The Democracy & Hip Hop Project took note of Alison Fensterstock's cover story in last week's Gambit on "sissy rappers" and chimed in with some thoughts:
D&HHP doesnt necessarily endorse the views of the Gambit Weekly article but wanted to repost it here because it points to some of the social realities reflected in hip-hop and it opens the door for considering a more complex relationship than most debates about gender and sexuality in hip-hop allow.
The main point of the article is this: For the past 10 years or so, New Orleans has been home to a vibrant culture of sissy rappers and bounce music that is not only publicly but also unapologetically queer in lyrical content, image, and style. Despite a relatively high level of success, bounce fans and club-goers express contradictory feelings about sissy rappers some like their music, some hate it, some dont care about the sexuality or gender of the MC, some dont want their kids to hear this music, some just like it cuz it gets the ladies dancing, etc.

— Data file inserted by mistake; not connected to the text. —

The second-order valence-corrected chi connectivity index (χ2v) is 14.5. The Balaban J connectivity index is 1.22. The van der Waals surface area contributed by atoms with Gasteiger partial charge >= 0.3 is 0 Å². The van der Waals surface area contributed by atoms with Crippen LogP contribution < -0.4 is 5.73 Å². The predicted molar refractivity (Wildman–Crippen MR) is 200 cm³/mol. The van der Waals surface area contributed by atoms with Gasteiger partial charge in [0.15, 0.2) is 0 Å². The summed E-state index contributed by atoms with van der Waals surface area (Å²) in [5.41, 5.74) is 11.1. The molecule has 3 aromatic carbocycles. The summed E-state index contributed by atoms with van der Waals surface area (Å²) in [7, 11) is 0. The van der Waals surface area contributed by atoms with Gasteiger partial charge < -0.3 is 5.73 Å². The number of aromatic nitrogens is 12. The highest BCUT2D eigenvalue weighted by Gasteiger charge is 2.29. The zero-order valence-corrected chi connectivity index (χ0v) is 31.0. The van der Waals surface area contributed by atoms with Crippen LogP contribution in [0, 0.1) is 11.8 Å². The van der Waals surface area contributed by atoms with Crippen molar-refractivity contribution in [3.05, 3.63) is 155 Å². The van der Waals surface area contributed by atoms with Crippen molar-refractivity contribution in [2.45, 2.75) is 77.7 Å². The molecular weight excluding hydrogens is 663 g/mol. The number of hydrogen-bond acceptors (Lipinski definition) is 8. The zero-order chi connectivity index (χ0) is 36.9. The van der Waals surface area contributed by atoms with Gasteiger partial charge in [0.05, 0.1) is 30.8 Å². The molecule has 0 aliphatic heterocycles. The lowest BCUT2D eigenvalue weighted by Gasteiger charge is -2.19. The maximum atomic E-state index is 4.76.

What becomes clear from the interviews in the article is that hip-hop is not inherently homophobic but rather it reflects the tensions within our own communities where people are at times violently homophobic and other times stand in solidarity with queer folks against such violence....
It's an interesting breakdown on a complicated and very New Orleanian subject -- read it.